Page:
That white mold on your plant's soil is not harmful, but it does indicate that something is out of balance. This is a common issue with house plants, especially for beginning gardeners.
If you're not sure whether that's white mold on your soil, it probably isn't. White mold on the soil looks like white freckles or drips of paint on otherwise dark soil.
The most common cause of white mold on soil is excess moisture in the soil. This is usually caused by overwatering; cut back on your watering habits and ensure the underlying layers of soil are dry, not wet, before you water.
Plants with adequate drainage are less likely to develop white mold. Always plant house plants in containers with drainage holes; if using nonporous containers, fill the bottom three to four inches of the planter with crushed rock.
Plants benefit from light and air circulation. Increase air circulation to your houseplants with a fan or move them outside for fresh air if temperatures are above 40 degrees Fahrenheit.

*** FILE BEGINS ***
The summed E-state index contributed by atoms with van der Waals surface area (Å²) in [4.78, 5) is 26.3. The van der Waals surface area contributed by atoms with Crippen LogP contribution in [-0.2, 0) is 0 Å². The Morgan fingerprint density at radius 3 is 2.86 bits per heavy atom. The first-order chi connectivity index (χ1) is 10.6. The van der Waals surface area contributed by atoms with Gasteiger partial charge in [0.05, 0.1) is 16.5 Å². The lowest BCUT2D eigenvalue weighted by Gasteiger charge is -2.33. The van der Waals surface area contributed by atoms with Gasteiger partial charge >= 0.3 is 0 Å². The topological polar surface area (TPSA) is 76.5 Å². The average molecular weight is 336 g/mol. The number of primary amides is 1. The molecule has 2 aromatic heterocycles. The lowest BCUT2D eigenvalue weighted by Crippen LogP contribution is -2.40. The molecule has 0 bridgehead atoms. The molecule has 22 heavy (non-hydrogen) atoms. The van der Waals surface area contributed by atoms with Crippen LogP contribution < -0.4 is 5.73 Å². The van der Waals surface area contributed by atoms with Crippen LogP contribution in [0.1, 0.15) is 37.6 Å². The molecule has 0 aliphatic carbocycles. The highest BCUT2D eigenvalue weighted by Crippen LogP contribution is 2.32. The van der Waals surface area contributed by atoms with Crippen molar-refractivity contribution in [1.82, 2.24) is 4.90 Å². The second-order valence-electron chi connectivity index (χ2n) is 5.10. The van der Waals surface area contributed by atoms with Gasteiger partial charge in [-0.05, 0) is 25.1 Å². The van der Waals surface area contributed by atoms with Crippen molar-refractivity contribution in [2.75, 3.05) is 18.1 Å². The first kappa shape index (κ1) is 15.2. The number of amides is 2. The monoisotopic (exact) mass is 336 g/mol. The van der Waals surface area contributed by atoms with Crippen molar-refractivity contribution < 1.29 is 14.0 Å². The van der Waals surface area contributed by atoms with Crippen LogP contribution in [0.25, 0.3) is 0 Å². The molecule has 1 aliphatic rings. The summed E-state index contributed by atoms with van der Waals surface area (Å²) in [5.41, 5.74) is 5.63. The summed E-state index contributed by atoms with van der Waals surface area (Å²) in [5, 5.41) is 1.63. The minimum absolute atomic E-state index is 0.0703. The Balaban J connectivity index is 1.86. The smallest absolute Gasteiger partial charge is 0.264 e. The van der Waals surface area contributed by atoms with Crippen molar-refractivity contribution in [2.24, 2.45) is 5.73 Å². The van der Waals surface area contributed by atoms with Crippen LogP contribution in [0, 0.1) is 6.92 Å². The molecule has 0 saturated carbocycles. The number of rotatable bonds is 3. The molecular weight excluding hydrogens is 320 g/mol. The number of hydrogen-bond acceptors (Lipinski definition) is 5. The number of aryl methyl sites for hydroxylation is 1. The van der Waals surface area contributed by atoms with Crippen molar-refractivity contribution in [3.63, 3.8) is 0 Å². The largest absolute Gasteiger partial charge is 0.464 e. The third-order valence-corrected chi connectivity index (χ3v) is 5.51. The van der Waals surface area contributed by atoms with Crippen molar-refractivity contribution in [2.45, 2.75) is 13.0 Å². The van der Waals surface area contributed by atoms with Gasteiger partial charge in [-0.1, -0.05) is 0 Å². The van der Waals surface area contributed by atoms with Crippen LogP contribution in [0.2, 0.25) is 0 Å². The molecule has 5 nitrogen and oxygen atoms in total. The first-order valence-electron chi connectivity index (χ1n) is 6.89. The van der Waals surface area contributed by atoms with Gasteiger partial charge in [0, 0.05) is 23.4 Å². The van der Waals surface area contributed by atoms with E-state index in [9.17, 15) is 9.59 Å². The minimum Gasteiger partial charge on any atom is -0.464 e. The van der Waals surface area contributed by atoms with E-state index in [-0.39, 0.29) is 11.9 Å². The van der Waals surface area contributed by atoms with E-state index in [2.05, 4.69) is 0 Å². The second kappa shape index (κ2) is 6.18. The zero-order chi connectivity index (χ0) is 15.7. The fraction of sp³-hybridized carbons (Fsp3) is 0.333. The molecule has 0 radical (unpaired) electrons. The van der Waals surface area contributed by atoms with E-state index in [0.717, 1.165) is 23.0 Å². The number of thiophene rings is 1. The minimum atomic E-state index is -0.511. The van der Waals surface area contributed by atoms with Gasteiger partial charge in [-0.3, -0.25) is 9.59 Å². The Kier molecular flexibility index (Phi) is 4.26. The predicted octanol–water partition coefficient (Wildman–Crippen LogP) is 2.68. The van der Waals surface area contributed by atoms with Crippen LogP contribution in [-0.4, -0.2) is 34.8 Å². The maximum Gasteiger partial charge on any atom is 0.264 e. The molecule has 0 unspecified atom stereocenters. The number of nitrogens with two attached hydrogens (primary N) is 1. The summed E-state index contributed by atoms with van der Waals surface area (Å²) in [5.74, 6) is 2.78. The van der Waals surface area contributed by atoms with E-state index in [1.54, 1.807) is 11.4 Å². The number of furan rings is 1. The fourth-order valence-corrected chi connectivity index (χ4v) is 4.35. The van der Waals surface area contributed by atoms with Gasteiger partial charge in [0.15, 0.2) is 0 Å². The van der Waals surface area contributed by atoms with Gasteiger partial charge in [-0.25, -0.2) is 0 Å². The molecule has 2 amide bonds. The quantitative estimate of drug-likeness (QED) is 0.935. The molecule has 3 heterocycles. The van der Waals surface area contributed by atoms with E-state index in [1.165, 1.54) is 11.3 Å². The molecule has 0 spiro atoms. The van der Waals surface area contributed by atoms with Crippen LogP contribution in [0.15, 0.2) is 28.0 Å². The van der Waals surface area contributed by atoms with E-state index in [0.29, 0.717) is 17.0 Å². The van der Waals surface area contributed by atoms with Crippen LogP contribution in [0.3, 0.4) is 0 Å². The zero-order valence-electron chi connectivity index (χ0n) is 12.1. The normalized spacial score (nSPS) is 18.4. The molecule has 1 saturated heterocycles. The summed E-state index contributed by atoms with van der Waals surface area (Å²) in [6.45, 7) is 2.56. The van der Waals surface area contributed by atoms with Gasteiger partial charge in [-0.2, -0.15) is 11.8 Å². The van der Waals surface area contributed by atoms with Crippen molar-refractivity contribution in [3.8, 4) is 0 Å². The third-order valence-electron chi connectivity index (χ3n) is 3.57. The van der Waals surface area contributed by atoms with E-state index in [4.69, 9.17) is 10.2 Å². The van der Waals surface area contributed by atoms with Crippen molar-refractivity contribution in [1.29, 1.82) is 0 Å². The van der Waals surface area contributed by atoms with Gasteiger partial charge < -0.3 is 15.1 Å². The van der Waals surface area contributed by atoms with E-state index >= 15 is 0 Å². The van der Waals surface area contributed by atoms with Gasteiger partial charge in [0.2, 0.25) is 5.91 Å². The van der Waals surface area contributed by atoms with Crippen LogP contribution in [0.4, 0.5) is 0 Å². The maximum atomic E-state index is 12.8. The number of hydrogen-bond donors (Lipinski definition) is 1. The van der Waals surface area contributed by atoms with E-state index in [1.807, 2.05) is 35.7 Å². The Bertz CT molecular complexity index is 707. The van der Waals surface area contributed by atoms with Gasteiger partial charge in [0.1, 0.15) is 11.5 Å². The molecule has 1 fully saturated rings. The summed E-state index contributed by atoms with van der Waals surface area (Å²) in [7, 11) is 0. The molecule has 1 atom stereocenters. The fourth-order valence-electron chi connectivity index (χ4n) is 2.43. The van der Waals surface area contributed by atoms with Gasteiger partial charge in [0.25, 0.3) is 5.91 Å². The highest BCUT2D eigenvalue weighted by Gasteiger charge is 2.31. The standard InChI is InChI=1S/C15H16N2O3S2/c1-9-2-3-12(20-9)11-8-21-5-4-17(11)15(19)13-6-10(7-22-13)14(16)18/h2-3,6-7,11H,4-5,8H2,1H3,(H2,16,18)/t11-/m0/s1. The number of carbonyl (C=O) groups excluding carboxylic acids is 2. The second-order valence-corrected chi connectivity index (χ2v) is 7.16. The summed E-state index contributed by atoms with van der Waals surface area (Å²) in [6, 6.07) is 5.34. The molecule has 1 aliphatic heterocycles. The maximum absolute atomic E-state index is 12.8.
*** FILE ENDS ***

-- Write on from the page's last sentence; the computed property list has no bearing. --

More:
Scrape the mold off the dirt with a spoon and add fresh soil. If you suspect your houseplant may be too small for its container, transplant it into a larger container and use new potting soil.
- North Dakota State University Agriculture and University Extension: Proper Care and Management of Pest Problems (PDF)
- Dave's Garden Forum: Beginner Houseplants - Mold in Soil
white mold, houseplants, overwatering, dirt
About this Author
Based in Northern California, Elton Dunn is a freelance writer and nonprofit consultant with 14 years' experience. Dunn specializes in travel, food, business, gardening, education and the legal fields. His work has appeared in various print and online publications. Dunn holds a Master of Fine Arts in creative writing and a Bachelor of Arts in English.